I’ll never know what the cause of the brain damage was, but I know that life will never be the same. I know I will never have that smile I have in that picture again. I know I will be happy again, sure, but somewhere lurking behind my smile will always be the loss of innocence. The knowledge that things really can get that bad. That worst-case scenarios aren’t for other people.

Every time I watch my son Jaden reach a milestone or get better at manual tasks, I can never be truly joyful because I have to wonder if Malachi will ever do it, too. Every time I see Malachi act differently than Jaden I have to wonder if it’s because of his brain damage or simply because he’s a different kid. It’s not fair to either of them. It’s not fair to me. It wasn’t supposed to be this way.

I hear that a lot in my head: It wasn’t supposed to be this way. It sounds trite when I write it or say it out loud. I hear the automatic response: Yeah, life sucks, it’s not fair, tough shit, deal with it. But who could have even imagined this? Even during my wild fantasies — those ones that every pregnant woman grapples with — I never imagined it would be this bad. Not just twins. Not just a special needs kid. Both.

And yet, it could be so much worse. Both of them could have brain damage. Malachi’s damage could be much more severe.

And yet, it could be even worse.

You want to hear the most horrible thing anyone has said? One of my best friends was pregnant at the same time as me. She went in for her 20-week ultrasound and, just like me, found out horrible news. Only it was even worse: her baby had died in utero from a genetic abnormality. Within 48 hours, my friend gave birth — not aborted, but fully went into a day-long labor — to her dead daughter.

So here it comes, the worst thing anyone has ever said: I envied her.

I envied her because her life could go back to normal one day. The events of that pregnancy — while horrifically sad and traumatic — wouldn’t last a lifetime. She wouldn’t have to watch her daughter struggle every day with activities the rest of us don’t even think about. She wouldn’t have to wonder if there was something she could have done, something she could do or wasn’t doing every day to help her get better. There was no getting better, so there was closure.

My life will never be “normal” again, not as I knew it before, not as I imagined it being. I don't get to go back to the person I was in that picture, exhausted but self-assured, confident that things would turn out the way I knew they would.

It wasn't supposed to be this way.

Tuesday, April 19, 2011

Malachi's many cerebral palsy treatments

One of the things I hate about conventional doctors is this: They seem to think that research is one-way. They come up with some theory, get 100 people together and try it out. That's wonderful, but what they don't do much of is get 100 people together without a theory and observe who is doing better and why or — God forbid — talk to them about what they think is helping.

It drives me crazy to hear stories from people — including our medical folks — about kids who have brain damage yet are unaffected, or kids who "spontaneously" get better. Who are these people and why isn't someone doing a detailed survey of their lives and what could have caused their brains to repair themselves?

So, it's up to us, those who take care of people with cerebral palsy and those with cerebral palsy, to share amongst ourselves what we're doing and what we think is working.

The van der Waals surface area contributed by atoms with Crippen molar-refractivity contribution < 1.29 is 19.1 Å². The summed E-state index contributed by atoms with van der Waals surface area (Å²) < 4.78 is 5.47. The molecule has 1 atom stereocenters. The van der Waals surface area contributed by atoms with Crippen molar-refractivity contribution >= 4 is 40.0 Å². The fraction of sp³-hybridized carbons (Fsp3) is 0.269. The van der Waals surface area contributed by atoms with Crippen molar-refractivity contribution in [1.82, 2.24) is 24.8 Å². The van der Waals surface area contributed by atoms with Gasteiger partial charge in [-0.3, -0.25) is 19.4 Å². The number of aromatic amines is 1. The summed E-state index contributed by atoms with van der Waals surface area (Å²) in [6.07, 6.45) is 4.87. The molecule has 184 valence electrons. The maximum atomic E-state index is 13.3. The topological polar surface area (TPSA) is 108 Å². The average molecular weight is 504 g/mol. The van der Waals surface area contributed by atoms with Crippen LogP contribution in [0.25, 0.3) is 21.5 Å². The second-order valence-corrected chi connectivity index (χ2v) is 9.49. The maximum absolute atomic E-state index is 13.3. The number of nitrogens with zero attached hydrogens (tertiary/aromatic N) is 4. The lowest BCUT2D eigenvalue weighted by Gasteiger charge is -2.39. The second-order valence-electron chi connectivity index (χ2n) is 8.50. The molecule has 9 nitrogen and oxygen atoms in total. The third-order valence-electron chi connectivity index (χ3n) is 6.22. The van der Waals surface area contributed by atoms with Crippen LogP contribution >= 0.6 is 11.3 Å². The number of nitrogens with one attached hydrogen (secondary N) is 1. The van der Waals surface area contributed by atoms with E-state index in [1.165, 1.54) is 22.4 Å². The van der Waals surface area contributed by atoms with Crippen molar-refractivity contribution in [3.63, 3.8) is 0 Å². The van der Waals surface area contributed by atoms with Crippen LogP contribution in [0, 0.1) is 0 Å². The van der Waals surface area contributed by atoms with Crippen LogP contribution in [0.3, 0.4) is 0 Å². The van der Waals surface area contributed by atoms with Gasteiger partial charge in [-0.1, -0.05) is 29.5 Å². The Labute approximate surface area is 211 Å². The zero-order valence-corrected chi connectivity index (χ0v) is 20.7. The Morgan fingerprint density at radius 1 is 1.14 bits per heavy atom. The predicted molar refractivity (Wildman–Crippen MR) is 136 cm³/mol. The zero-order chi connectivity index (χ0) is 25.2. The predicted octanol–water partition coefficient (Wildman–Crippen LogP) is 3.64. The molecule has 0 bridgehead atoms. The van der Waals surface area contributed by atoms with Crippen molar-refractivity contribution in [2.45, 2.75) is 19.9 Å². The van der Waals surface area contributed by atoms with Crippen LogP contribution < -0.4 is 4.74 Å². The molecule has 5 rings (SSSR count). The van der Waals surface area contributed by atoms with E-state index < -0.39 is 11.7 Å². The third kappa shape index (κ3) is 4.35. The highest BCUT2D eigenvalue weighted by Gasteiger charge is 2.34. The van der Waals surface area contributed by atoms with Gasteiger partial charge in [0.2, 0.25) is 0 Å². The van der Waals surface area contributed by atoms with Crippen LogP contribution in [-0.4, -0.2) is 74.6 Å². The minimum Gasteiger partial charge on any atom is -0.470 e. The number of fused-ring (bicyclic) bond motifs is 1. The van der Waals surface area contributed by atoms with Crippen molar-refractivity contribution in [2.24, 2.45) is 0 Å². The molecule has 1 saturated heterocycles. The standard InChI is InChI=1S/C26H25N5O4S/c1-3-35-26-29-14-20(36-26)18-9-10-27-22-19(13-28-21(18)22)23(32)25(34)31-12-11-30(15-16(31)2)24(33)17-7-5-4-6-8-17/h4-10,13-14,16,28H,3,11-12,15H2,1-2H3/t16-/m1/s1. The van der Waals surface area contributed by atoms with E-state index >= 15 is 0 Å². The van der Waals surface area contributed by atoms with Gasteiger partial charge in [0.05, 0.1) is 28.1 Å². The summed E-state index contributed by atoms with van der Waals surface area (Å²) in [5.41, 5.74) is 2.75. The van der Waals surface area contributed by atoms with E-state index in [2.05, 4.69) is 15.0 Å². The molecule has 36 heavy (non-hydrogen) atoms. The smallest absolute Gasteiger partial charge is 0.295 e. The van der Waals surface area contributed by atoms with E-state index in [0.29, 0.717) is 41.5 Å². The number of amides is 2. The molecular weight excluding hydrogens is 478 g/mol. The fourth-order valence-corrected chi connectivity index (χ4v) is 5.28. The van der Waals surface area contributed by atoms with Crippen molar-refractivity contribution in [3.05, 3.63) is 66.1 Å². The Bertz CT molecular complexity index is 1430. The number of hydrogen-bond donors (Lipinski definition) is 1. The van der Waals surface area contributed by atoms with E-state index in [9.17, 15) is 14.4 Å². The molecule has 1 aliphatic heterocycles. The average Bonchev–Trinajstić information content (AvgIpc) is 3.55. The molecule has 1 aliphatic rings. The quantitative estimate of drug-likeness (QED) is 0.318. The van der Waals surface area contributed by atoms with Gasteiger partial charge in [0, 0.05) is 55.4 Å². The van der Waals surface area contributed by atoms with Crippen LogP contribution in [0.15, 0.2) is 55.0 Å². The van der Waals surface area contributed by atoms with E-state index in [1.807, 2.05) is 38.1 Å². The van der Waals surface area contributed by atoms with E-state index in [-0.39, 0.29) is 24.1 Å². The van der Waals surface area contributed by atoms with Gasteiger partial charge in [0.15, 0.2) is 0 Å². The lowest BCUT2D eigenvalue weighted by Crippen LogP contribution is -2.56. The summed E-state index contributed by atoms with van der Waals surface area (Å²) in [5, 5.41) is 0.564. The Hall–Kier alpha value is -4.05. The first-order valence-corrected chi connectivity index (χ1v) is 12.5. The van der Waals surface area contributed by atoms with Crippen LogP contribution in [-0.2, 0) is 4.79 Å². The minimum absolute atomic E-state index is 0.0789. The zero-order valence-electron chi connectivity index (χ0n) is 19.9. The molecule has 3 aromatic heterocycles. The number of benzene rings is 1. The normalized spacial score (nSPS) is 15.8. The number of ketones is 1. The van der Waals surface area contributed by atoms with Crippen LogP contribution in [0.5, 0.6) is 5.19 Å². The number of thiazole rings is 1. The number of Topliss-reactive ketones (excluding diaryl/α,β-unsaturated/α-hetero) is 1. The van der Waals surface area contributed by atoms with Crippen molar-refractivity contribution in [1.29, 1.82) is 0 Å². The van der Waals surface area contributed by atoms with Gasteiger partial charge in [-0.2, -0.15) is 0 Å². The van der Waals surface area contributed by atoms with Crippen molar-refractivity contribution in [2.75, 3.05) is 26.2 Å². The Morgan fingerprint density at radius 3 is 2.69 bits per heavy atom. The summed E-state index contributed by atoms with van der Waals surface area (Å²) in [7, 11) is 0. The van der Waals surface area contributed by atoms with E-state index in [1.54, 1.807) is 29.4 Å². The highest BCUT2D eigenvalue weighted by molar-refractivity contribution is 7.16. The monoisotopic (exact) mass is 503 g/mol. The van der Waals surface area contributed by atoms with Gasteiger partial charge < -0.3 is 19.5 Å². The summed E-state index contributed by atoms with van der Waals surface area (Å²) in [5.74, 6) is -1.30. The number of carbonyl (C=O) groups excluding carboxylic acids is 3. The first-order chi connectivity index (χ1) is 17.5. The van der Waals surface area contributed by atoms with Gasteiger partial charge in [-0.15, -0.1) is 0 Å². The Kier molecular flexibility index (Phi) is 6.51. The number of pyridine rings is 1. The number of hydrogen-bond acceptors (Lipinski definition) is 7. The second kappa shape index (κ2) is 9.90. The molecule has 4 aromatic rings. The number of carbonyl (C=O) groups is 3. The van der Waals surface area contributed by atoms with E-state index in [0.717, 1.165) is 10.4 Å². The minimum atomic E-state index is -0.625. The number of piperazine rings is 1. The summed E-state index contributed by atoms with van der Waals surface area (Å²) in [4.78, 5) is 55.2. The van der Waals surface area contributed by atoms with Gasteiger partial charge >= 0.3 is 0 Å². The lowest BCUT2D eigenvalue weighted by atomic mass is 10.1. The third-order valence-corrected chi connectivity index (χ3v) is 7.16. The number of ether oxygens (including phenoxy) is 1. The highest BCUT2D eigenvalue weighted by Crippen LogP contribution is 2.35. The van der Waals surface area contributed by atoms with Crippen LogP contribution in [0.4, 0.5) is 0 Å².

To that end, I've compiled this list of treatments Malachi's crazy mom has made him endure already in his short life. Seeing it all written out here, it seems like we've done a lot, but I often thought in the beginning: "We're not doing anything!" It felt like it took forever for treatments to fall into place, and I still wish we had gotten started with some of them — CranioSacral therapy and homeopathy — sooner.

I have to add a disclaimer that we have no idea what if any of these things are working. I feel like something is working, though, because I think Malachi is doing well and he is progressing every day — albeit at a much slower pace than his brother. Perhaps they are all working together in concert, or perhaps one treatment is carrying the weight of the others. Or maybe he would be just the same if we'd done nothing. Could be. But, as someone told me at the beginning of this journey, Malachi's problem is complicated and thus requires a complicated solution. What follows is our complicated solution.

You can often find me stretching Malachi's legs or doing other bodywork on him. As you can see from this picture, he finds it easier to get his hands in his mouth when his body is folded as it helps to break up his strong extensor tone.
© Jessie Kirk Photography

Physical Therapy
We have two physical therapists, both of whom we are really happy with, though, to be perfectly honest, it took a few sessions to warm up to them.
The first is through the county's Early Intervention program. She comes out about once a week and gives us activities and equipment. She also turned me on to Qigong massage, which I personally haven't gotten to work but she can do it well and I've heard good stories from other parents.
Our other PT is through Doernbecher Children's Hospital. He is incredibly knowledgeable and really knows how to make Malachi feel comfortable, although we often have to push to get him to describe to us what's going on.
This leads me back to a previous recommendation I've made on this blog, which is to read Teaching Motor Skills to Children with Cerebral Palsy, so that you can incorporate physical therapy into your daily life and have the knowledge to even know what questions to ask.

CranioSacral Therapy